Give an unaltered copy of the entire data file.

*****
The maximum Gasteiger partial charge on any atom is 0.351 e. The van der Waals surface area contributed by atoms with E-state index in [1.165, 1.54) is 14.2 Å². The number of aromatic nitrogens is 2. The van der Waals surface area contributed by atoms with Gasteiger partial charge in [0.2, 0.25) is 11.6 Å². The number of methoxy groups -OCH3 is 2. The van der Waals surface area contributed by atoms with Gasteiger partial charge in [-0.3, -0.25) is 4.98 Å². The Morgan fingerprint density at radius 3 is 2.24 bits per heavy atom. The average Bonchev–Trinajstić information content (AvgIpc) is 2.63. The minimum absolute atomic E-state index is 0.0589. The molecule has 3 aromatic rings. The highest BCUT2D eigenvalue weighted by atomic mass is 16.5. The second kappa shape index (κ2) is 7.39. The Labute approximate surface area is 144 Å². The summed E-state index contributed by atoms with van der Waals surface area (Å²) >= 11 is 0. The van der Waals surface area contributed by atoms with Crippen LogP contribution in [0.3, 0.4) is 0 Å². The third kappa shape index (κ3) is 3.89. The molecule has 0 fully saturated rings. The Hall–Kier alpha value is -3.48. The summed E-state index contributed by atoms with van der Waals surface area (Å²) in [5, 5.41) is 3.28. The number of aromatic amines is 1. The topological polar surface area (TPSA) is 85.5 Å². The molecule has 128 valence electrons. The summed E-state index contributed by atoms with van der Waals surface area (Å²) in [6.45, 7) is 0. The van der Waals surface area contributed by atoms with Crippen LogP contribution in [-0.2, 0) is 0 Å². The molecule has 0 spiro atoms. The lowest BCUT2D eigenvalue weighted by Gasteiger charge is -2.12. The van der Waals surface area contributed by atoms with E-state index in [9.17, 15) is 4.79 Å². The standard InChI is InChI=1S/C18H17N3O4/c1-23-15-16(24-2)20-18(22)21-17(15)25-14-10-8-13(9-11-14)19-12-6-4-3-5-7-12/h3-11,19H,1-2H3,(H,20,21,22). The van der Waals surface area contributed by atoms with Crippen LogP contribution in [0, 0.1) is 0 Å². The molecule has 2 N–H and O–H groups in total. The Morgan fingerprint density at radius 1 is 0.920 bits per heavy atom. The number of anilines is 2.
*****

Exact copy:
The maximum Gasteiger partial charge on any atom is 0.351 e. The van der Waals surface area contributed by atoms with E-state index in [1.165, 1.54) is 14.2 Å². The number of aromatic nitrogens is 2. The van der Waals surface area contributed by atoms with Gasteiger partial charge in [0.2, 0.25) is 11.6 Å². The number of methoxy groups -OCH3 is 2. The van der Waals surface area contributed by atoms with Gasteiger partial charge in [-0.3, -0.25) is 4.98 Å². The Morgan fingerprint density at radius 3 is 2.24 bits per heavy atom. The average Bonchev–Trinajstić information content (AvgIpc) is 2.63. The minimum absolute atomic E-state index is 0.0589. The molecule has 3 aromatic rings. The highest BCUT2D eigenvalue weighted by atomic mass is 16.5. The second kappa shape index (κ2) is 7.39. The Labute approximate surface area is 144 Å². The summed E-state index contributed by atoms with van der Waals surface area (Å²) >= 11 is 0. The van der Waals surface area contributed by atoms with Crippen LogP contribution in [0.3, 0.4) is 0 Å². The third kappa shape index (κ3) is 3.89. The molecule has 0 fully saturated rings. The Hall–Kier alpha value is -3.48. The summed E-state index contributed by atoms with van der Waals surface area (Å²) in [5, 5.41) is 3.28. The number of aromatic amines is 1. The topological polar surface area (TPSA) is 85.5 Å². The molecule has 128 valence electrons. The summed E-state index contributed by atoms with van der Waals surface area (Å²) in [6.45, 7) is 0. The van der Waals surface area contributed by atoms with Crippen LogP contribution in [-0.2, 0) is 0 Å². The molecule has 0 spiro atoms. The lowest BCUT2D eigenvalue weighted by Gasteiger charge is -2.12. The van der Waals surface area contributed by atoms with E-state index in [9.17, 15) is 4.79 Å². The standard InChI is InChI=1S/C18H17N3O4/c1-23-15-16(24-2)20-18(22)21-17(15)25-14-10-8-13(9-11-14)19-12-6-4-3-5-7-12/h3-11,19H,1-2H3,(H,20,21,22). The van der Waals surface area contributed by atoms with Crippen LogP contribution in [0, 0.1) is 0 Å². The molecule has 2 N–H and O–H groups in total. The Morgan fingerprint density at radius 1 is 0.920 bits per heavy atom. The number of anilines is 2.